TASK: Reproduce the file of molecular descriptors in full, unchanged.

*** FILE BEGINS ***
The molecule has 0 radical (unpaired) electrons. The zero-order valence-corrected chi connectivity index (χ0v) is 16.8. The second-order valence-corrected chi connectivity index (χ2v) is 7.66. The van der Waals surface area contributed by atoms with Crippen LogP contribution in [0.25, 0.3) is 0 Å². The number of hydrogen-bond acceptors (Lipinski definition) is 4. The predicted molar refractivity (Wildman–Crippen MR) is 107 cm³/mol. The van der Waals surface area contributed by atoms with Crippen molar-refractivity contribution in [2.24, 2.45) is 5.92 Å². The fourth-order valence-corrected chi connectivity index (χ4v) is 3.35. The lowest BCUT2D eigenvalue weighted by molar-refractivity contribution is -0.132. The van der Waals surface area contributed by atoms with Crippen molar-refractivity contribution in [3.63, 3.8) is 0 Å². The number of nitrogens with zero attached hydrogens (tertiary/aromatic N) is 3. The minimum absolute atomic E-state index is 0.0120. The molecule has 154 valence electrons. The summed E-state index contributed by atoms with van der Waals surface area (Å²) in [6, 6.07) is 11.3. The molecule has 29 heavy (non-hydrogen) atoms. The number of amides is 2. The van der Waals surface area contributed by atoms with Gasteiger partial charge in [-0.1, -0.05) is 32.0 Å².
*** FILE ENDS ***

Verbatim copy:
The molecule has 0 radical (unpaired) electrons. The zero-order valence-corrected chi connectivity index (χ0v) is 16.8. The second-order valence-corrected chi connectivity index (χ2v) is 7.66. The van der Waals surface area contributed by atoms with Crippen LogP contribution in [0.25, 0.3) is 0 Å². The number of hydrogen-bond acceptors (Lipinski definition) is 4. The predicted molar refractivity (Wildman–Crippen MR) is 107 cm³/mol. The van der Waals surface area contributed by atoms with Crippen molar-refractivity contribution in [2.24, 2.45) is 5.92 Å². The fourth-order valence-corrected chi connectivity index (χ4v) is 3.35. The lowest BCUT2D eigenvalue weighted by molar-refractivity contribution is -0.132. The van der Waals surface area contributed by atoms with Crippen molar-refractivity contribution in [3.63, 3.8) is 0 Å². The number of nitrogens with zero attached hydrogens (tertiary/aromatic N) is 3. The minimum absolute atomic E-state index is 0.0120. The molecule has 154 valence electrons. The summed E-state index contributed by atoms with van der Waals surface area (Å²) in [6, 6.07) is 11.3. The molecule has 29 heavy (non-hydrogen) atoms. The number of amides is 2. The van der Waals surface area contributed by atoms with Gasteiger partial charge in [-0.1, -0.05) is 32.0 Å².